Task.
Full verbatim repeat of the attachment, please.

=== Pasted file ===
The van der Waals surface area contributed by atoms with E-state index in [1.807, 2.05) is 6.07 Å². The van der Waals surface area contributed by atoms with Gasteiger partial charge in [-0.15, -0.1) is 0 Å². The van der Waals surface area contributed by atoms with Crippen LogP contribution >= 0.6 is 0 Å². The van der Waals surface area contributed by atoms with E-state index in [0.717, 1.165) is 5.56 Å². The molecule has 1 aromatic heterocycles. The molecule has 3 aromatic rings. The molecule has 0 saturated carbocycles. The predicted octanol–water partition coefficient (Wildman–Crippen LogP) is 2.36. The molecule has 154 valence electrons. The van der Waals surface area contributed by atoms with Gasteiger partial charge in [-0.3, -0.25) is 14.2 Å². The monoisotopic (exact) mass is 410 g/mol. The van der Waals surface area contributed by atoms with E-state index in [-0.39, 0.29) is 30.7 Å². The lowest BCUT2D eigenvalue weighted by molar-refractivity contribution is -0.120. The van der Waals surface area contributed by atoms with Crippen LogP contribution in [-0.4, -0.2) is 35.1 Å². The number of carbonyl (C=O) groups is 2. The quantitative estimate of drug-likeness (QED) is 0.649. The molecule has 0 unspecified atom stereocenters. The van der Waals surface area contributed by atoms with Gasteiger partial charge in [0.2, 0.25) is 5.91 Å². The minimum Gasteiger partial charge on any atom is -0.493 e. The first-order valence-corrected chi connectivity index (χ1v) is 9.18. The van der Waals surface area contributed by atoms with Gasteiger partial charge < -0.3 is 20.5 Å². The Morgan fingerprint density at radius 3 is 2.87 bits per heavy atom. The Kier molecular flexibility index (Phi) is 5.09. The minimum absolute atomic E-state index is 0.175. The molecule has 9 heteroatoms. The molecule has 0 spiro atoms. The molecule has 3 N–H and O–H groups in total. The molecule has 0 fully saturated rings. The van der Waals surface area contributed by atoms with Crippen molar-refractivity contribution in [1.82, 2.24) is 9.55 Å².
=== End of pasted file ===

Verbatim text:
The van der Waals surface area contributed by atoms with E-state index in [1.807, 2.05) is 6.07 Å². The van der Waals surface area contributed by atoms with Gasteiger partial charge in [-0.15, -0.1) is 0 Å². The van der Waals surface area contributed by atoms with Crippen LogP contribution >= 0.6 is 0 Å². The van der Waals surface area contributed by atoms with E-state index in [0.717, 1.165) is 5.56 Å². The molecule has 1 aromatic heterocycles. The molecule has 3 aromatic rings. The molecule has 0 saturated carbocycles. The predicted octanol–water partition coefficient (Wildman–Crippen LogP) is 2.36. The molecule has 154 valence electrons. The van der Waals surface area contributed by atoms with Gasteiger partial charge in [-0.3, -0.25) is 14.2 Å². The monoisotopic (exact) mass is 410 g/mol. The van der Waals surface area contributed by atoms with E-state index in [-0.39, 0.29) is 30.7 Å². The lowest BCUT2D eigenvalue weighted by molar-refractivity contribution is -0.120. The van der Waals surface area contributed by atoms with Crippen LogP contribution in [-0.4, -0.2) is 35.1 Å². The number of carbonyl (C=O) groups is 2. The quantitative estimate of drug-likeness (QED) is 0.649. The molecule has 0 unspecified atom stereocenters. The van der Waals surface area contributed by atoms with Gasteiger partial charge in [0.2, 0.25) is 5.91 Å². The minimum Gasteiger partial charge on any atom is -0.493 e. The first-order valence-corrected chi connectivity index (χ1v) is 9.18. The van der Waals surface area contributed by atoms with Gasteiger partial charge < -0.3 is 20.5 Å². The Morgan fingerprint density at radius 3 is 2.87 bits per heavy atom. The Kier molecular flexibility index (Phi) is 5.09. The minimum absolute atomic E-state index is 0.175. The molecule has 9 heteroatoms. The molecule has 0 spiro atoms. The molecule has 3 N–H and O–H groups in total. The molecule has 0 fully saturated rings. The van der Waals surface area contributed by atoms with Crippen molar-refractivity contribution in [1.82, 2.24) is 9.55 Å².